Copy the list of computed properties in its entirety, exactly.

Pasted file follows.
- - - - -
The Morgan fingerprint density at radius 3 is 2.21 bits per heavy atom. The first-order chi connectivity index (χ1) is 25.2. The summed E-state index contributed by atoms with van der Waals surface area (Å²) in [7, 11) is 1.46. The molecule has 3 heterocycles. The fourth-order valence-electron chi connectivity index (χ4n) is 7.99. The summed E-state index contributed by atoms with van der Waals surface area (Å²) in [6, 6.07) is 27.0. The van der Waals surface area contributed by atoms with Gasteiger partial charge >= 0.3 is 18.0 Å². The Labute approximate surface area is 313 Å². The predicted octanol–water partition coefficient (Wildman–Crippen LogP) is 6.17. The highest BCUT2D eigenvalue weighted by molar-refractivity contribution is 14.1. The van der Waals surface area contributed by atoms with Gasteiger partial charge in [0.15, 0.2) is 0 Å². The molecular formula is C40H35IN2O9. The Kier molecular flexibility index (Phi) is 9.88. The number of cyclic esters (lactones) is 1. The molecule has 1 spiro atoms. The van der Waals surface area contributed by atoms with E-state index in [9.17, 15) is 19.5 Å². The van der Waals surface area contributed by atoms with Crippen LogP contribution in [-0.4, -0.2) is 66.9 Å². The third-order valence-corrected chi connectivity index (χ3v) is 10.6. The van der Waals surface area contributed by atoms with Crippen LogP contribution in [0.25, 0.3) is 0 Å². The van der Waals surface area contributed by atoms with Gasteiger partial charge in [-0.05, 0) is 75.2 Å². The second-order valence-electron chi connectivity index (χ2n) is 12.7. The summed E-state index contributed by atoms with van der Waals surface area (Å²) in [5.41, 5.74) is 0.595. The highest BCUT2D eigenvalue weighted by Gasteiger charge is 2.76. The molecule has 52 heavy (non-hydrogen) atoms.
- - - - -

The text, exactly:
The Morgan fingerprint density at radius 3 is 2.21 bits per heavy atom. The first-order chi connectivity index (χ1) is 25.2. The summed E-state index contributed by atoms with van der Waals surface area (Å²) in [7, 11) is 1.46. The molecule has 3 heterocycles. The fourth-order valence-electron chi connectivity index (χ4n) is 7.99. The summed E-state index contributed by atoms with van der Waals surface area (Å²) in [6, 6.07) is 27.0. The van der Waals surface area contributed by atoms with Gasteiger partial charge >= 0.3 is 18.0 Å². The Labute approximate surface area is 313 Å². The predicted octanol–water partition coefficient (Wildman–Crippen LogP) is 6.17. The highest BCUT2D eigenvalue weighted by molar-refractivity contribution is 14.1. The van der Waals surface area contributed by atoms with Gasteiger partial charge in [0.15, 0.2) is 0 Å². The molecular formula is C40H35IN2O9. The Kier molecular flexibility index (Phi) is 9.88. The number of cyclic esters (lactones) is 1. The molecule has 1 spiro atoms. The van der Waals surface area contributed by atoms with E-state index in [9.17, 15) is 19.5 Å². The van der Waals surface area contributed by atoms with Crippen LogP contribution in [-0.4, -0.2) is 66.9 Å². The third-order valence-corrected chi connectivity index (χ3v) is 10.6. The van der Waals surface area contributed by atoms with Crippen LogP contribution in [0.25, 0.3) is 0 Å². The van der Waals surface area contributed by atoms with Gasteiger partial charge in [-0.05, 0) is 75.2 Å². The second-order valence-electron chi connectivity index (χ2n) is 12.7. The summed E-state index contributed by atoms with van der Waals surface area (Å²) in [5.41, 5.74) is 0.595. The highest BCUT2D eigenvalue weighted by Gasteiger charge is 2.76. The molecule has 52 heavy (non-hydrogen) atoms.